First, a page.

I say no. As long as the hand is staying behind the ball and the middle finger is cutting the ball in half, throw it from any angle you want. The only arm problems are a dragging arm or an out-of-sync arm (neither caused by arm angle) that makes the pitcher cut the ball one way or another. I was a sidearmer in college, and the same rules applied down there.
Agree. I really feel pitchers should do what’s natural. Coaches may be better off focusing on keeping the eyes level and preventing too much body lean and letting the pitcher figure out what arm position feels most natural, which is going to be different for everyone.
Changing arm slot requires a change in posture which can have other consequences (e.g. can cause timing problems, can pull the release point back and raise it up, etc.). At a minimum, you better understand all of this and know how to deal with these issues before you mess with arm slot. But, like Steven said, you still want the arm to do things in as natural a way as possible. So it’s best not to mess with a pitcher’s throwing arm at all. (There are ways to indirectly affect changes in the throwing arm by directly changing other things. Doing things in this manner allows the throwing arm to adjust in the most natural way.)
Here we go again with the cookie-cutters, the ones who want to change a pitcher’s arm slot and make him throw over the top for no reason other than “because I said so”. I remember very well what Ed Lopat said about this sort of thing: “Put a sock in it.” He firmly believed that each pitcher has his or her own arm angle, his or her individual set of mechanics and such, and what he would do was work with said pitcher to maximize his or her capabilities; he refused to mess with things unless the pitcher was really screwing up. I recall that when I was familiarizing myself with the slider the first thing he noticed was that I was a true natural sidearmer, and he said to himself “Okay, that’s what we’ll work with”—and that was what we worked with.
What age are the youth? There are no natural arm actions only developed ones. Every arm action is a response to a perceived goal and external and internal feedback in addressing that goal. The amount of desired input from the coach is dependent upon the issues the thrower is having in relation to that goal.
I agree that posture will most directly effect the arm slot.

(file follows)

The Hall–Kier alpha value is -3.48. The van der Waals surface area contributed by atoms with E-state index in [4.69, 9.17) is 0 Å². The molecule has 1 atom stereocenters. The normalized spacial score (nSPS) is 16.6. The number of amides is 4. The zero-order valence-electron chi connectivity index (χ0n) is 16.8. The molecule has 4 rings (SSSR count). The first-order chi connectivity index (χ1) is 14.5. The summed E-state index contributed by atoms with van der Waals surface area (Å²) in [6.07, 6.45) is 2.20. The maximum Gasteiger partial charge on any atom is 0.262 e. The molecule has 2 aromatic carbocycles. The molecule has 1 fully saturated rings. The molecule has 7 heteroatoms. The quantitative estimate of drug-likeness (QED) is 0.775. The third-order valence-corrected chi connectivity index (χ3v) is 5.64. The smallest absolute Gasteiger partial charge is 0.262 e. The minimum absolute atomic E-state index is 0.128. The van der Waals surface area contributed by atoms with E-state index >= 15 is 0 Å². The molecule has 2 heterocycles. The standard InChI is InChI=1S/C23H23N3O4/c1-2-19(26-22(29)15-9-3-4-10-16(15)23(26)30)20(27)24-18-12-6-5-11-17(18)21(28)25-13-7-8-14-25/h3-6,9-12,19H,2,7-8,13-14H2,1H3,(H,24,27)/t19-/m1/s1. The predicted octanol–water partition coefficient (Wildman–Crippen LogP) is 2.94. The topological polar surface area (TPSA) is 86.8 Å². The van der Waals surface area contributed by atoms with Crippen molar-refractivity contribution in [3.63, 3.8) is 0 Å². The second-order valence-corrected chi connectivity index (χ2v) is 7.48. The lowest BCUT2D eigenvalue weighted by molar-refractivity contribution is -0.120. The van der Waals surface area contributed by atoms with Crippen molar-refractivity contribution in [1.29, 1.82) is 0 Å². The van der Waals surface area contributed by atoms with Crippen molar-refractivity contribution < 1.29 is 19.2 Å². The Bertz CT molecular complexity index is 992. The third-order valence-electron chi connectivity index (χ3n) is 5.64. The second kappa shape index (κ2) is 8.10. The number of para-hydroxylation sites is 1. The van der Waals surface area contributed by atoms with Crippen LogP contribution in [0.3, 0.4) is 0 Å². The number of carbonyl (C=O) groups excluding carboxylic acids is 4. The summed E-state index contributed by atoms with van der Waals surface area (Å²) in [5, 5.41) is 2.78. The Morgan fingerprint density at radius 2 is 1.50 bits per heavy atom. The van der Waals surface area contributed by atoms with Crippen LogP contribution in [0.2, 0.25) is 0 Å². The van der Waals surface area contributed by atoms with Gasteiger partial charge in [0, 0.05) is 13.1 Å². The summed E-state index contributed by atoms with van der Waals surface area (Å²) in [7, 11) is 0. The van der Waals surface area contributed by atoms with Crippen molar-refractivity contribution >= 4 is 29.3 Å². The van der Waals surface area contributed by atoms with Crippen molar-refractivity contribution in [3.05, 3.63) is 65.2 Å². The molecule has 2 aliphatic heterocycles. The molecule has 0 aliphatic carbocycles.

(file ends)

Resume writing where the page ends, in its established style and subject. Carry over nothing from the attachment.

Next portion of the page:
Adjustments to the throwing hand takeaway or back swing can also have profound impact on timing and elbow stress.
In youth players you are largely working on developing the throwing mechanism and side arm throws have a more limited use in baseball in general. Throwing high 3/4 is an important skill for most positions.
The age of these kids are between 9-12. Little League pitchers.
I do not consider myself a Casey Stangel when it comes to coaching but I consider myself a good coach with over 30+ years of baseball experience. One thing I don’t change is kids arm angle or slot. Unless a player has poor mechanics (slingshot throws, etc) It’s not natural to throw a baseball. Each player is different.
There are a few coaches I keep my son away from. They teach very poor mechanics and techniques. I’m open to suggestions but they are blatantly teaching kids wrong. 2 of which say my son “must” throw over the top…for no other reason than “you are supposed to.”
I believe many young pitchers are influenced to be “over the top”. Whether right or wrong (IMO) the attempt is to get the pitching hand to the highest possible point. The way this is accomplished is by tilt of the shoulders. This (IMO) is what leads to poor posture by many youth pitchers. For many (if not most) young pitchers the head & trunk tilts sideways. I don’t believe its natural, I do believe its influenced.
True…all throwing angles have strengths and weaknesses. I never had such problems; I was a true, natural, honest-to-gosh sidearmer with a consistent release point, and when my incredible pitching coach saw this when he was showing me how to throw a good slider he said to himself “okay, that’s what we’ll work with”, and that was what we worked with. He showed me how to maximize my capabilities, how to make the most of what I had and could do, and left my arm angle alone because it was a good one, my mechanics were sound. So I didn’t have a fastball to speak of—so what? I made up for it with a good arsenal of offspeed and breaking pitches and control and command, and I won a lot of games and rescued a lot of games and had 24 years of good memories to show for it.